Bato Kannon (horse-headed Kannon) (馬頭観音)
Bato Kannon (horse-headed Kannon, also called Mezu Kannon), hayagriiva in Sanskrit, is one shape of Bosatsu (Bodhisattva) worshipped in Buddhism. It is one of the transformations of Kannon Bosatsu (Kannon Bodhisattva) and is also included in Roku Kannon (six deities of mercy). It has fierce expression, which is rare for Kannon.
Sanma yagyo (characteristic things of the Buddha) is a white horse head and a club in a triangle. Its shuji (the characteristic one syllable word to depict the Bodhisattva in Esoteric Buddhism) is Kan (haM).
Its name in Sanskrit, hayagriiva (transcription: 何耶掲梨婆), means "horse head." This is another name of Vishnu, the highest deity in Hindooism, who is thought to have had influence on the formation of Bato Kannon.
In addition, it has various names including 'Bato Kannon Bosatsu,' 'Bato Kanzeon Bosatsu,' and 'Batomyoo.'
It is Bosatsu who eliminates lack of wisdom and Bonno (earthly desires) of the people, and breaks evils.
This is Kannon who ranges over the ocean of life and death, symbolizing great power of briskness and effort to conquer Four Hindrances, as if the treasure horse of Tenrinjoo (universal ruler) ranges over all around to conquer, and it is said it eats up the heavy hindrance of avidya just like a gluttonous horse. It is also called Shishi Mui Kannon.
While other Kannons are represented with a feminine and serene expression, only Bato Kannon has a fierce expression with fury in its eyes, boiling with rage, and showing fangs. Therefore, it is also called 'Batomyoo' and is sometimes classified into the category of Myoo (Acala, one of the Five Wisdom Kings) instead of the category of Bosatsu (Bodhisattva).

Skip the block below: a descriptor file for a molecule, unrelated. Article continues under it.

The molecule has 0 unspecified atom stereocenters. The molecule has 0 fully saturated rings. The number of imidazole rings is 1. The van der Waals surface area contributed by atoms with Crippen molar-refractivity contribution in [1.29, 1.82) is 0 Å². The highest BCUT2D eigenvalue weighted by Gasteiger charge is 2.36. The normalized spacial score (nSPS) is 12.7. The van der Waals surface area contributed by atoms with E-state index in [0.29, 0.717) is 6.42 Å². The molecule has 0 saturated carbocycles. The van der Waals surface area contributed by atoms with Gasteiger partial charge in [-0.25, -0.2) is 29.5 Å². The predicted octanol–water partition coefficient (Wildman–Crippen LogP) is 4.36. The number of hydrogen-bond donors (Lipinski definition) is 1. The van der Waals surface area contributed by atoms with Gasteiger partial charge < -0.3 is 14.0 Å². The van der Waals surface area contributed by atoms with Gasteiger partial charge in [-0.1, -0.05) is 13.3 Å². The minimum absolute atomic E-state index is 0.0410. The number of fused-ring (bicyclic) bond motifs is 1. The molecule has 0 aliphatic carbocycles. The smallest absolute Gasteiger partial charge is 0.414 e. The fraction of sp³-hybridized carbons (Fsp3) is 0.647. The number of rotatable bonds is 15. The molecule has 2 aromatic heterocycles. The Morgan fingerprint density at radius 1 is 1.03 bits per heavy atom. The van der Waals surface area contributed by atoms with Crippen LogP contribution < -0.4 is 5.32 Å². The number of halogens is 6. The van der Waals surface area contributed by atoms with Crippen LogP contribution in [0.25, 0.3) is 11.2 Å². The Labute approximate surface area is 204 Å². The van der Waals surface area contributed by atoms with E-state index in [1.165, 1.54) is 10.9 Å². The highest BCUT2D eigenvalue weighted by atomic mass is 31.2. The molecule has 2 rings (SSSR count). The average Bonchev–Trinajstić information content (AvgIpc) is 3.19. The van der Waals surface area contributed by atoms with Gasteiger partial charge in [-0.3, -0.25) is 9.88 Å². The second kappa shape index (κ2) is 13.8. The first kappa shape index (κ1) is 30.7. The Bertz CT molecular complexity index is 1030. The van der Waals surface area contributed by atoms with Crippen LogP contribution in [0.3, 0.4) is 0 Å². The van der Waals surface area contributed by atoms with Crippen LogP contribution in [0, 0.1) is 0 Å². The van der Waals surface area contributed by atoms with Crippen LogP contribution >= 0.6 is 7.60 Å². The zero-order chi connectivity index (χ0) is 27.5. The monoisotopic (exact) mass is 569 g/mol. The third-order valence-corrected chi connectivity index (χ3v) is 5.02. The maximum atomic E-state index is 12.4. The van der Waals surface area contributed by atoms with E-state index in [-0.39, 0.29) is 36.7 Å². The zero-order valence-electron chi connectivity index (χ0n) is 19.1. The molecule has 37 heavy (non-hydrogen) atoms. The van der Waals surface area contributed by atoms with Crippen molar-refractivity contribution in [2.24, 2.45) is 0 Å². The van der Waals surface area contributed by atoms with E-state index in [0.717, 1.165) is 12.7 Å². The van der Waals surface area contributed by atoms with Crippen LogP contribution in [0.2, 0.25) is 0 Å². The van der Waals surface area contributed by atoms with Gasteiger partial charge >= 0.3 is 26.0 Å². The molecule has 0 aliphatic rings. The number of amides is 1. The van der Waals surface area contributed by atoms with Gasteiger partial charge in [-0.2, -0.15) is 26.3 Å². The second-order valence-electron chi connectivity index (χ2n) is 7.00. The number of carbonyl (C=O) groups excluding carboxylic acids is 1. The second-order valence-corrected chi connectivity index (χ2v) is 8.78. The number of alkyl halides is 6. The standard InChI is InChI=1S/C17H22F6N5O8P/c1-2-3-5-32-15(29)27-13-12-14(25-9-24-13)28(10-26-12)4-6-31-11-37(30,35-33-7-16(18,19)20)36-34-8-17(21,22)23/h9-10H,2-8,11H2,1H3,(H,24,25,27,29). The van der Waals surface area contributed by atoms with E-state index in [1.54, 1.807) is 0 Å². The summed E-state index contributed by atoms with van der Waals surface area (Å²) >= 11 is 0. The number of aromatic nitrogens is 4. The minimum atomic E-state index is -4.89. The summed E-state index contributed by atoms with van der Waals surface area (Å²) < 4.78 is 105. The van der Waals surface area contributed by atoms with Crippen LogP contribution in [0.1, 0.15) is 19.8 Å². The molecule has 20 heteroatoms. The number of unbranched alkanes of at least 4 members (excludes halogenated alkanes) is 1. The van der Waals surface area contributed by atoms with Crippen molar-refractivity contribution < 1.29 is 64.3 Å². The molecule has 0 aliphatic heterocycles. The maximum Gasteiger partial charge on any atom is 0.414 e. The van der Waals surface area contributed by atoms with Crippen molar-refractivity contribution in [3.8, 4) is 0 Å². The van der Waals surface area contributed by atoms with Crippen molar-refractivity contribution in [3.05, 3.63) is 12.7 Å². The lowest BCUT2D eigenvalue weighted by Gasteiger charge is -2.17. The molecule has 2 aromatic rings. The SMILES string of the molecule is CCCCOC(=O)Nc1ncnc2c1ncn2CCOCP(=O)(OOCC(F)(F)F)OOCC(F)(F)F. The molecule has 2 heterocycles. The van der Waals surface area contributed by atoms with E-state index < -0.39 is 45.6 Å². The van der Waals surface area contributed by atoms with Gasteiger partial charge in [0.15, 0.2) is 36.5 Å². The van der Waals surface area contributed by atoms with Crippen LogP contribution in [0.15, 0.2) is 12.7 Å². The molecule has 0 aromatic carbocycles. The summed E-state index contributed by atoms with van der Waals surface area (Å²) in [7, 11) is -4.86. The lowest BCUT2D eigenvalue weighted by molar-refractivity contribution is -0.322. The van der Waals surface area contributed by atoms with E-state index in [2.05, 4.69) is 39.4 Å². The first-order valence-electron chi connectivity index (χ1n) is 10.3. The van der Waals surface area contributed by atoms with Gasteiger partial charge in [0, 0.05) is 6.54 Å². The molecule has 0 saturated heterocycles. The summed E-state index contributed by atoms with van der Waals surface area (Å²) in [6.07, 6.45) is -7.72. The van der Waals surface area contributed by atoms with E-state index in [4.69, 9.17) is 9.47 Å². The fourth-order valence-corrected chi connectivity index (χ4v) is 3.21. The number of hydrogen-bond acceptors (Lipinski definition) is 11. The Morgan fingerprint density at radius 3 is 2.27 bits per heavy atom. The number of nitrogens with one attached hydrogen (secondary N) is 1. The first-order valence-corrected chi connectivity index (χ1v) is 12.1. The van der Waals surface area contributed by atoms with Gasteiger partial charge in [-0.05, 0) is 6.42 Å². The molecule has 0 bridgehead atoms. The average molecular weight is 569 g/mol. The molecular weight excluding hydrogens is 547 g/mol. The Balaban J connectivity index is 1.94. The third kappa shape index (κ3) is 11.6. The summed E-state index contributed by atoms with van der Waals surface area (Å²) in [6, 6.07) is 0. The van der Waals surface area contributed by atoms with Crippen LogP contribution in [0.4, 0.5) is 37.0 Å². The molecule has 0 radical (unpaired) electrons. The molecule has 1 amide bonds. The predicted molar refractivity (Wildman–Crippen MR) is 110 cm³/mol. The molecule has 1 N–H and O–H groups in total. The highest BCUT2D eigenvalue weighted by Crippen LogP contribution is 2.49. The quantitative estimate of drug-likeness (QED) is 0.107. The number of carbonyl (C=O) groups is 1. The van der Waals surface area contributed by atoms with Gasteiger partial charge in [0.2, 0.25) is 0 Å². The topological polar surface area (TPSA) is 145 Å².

In addition, due to the name 'Bato' (horse head), it is worshiped as a guardian Buddha of horses in folk beliefs. Furthermore, it is said that this Kannon saves not only horses but all chikusho (beasts), and guides and benefits chikushodo (the realm of animals) among Roku Kannon (the Six Kannons).
Usually, its statue form consists of Funnuso (an angry expression found on Buddhist images) which is described above, a red body, a white horse head on its head, and Sanmensanmokuhappi (three faces, three eyes, and eight hands) (with one vertical eye on its forehead). Some sutra preaches that its statue form is a human body with horse head, but there are few statues in that form in Japan. There are statues with one face and two hands, one face and four hands, three faces and two hands, three faces and six hands, or four faces and eight hands. Many are standing statues, but there are also some seated statues. It has a horse head on its head and forms a mudra called 'Bato in' that represents the shape of a horse's mouth in front of its chest. Some statues have swords, axes, or sticks, while there are statues that have lotus buds. Swords are often held by statues with eight hands.
The wooden standing statue in Puzai-in Temple in Ishikawa prefecture and wooden seated statue in Mago-ji Temple in Fukui prefecture were created in the late Heian period. The wooden standing statue in Kanzeon-ji Temple in Fukuoka is a big statue as tall as five meters, and a representative example of Bato Kannon in Japan. The wooden standing statue in Joruri-ji Temple in Kyoto is an example created by Nanto busshi (sculptors of Buddhist Statues in Nanto) etc. in the Kamakura period.
Statues and stone monuments of Bato Kannon
After the early-modern times, statues of Bato Kannon were often built by the road side where a horse died suddenly or in Shibasaki (places to dump horses). In such cases, only stone monuments with letters 'Bato Kannon' carved on it are often built instead of statues.
In modern Japan, statues are enshrined near racecourses to hold memorial services for horses which died during races.